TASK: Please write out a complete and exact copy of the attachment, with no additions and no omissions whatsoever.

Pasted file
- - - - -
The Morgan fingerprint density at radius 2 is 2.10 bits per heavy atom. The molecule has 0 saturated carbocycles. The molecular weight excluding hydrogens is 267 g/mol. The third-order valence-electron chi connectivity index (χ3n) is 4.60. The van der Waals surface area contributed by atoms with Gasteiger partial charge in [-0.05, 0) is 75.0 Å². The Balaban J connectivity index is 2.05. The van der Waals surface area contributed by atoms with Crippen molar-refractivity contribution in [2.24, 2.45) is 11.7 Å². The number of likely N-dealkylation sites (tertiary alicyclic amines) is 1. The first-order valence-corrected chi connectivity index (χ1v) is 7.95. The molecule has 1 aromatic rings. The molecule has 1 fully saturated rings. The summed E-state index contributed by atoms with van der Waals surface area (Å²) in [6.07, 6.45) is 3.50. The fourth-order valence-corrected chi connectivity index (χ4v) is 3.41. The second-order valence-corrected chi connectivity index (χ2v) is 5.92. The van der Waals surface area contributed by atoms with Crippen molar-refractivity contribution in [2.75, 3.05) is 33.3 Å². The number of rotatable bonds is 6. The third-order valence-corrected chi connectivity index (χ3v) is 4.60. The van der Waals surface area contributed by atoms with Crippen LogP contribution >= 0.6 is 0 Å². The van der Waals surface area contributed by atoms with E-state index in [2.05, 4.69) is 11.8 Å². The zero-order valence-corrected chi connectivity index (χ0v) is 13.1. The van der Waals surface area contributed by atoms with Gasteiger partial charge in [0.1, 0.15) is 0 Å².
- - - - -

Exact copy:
The Morgan fingerprint density at radius 2 is 2.10 bits per heavy atom. The molecule has 0 saturated carbocycles. The molecular weight excluding hydrogens is 267 g/mol. The third-order valence-electron chi connectivity index (χ3n) is 4.60. The van der Waals surface area contributed by atoms with Gasteiger partial charge in [-0.05, 0) is 75.0 Å². The Balaban J connectivity index is 2.05. The van der Waals surface area contributed by atoms with Crippen molar-refractivity contribution in [2.24, 2.45) is 11.7 Å². The number of likely N-dealkylation sites (tertiary alicyclic amines) is 1. The first-order valence-corrected chi connectivity index (χ1v) is 7.95. The molecule has 1 aromatic rings. The molecule has 1 fully saturated rings. The summed E-state index contributed by atoms with van der Waals surface area (Å²) in [6.07, 6.45) is 3.50. The fourth-order valence-corrected chi connectivity index (χ4v) is 3.41. The second-order valence-corrected chi connectivity index (χ2v) is 5.92. The van der Waals surface area contributed by atoms with Crippen molar-refractivity contribution in [2.75, 3.05) is 33.3 Å². The number of rotatable bonds is 6. The third-order valence-corrected chi connectivity index (χ3v) is 4.60. The van der Waals surface area contributed by atoms with Crippen LogP contribution >= 0.6 is 0 Å². The van der Waals surface area contributed by atoms with E-state index in [2.05, 4.69) is 11.8 Å². The zero-order valence-corrected chi connectivity index (χ0v) is 13.1. The van der Waals surface area contributed by atoms with Gasteiger partial charge in [0.1, 0.15) is 0 Å².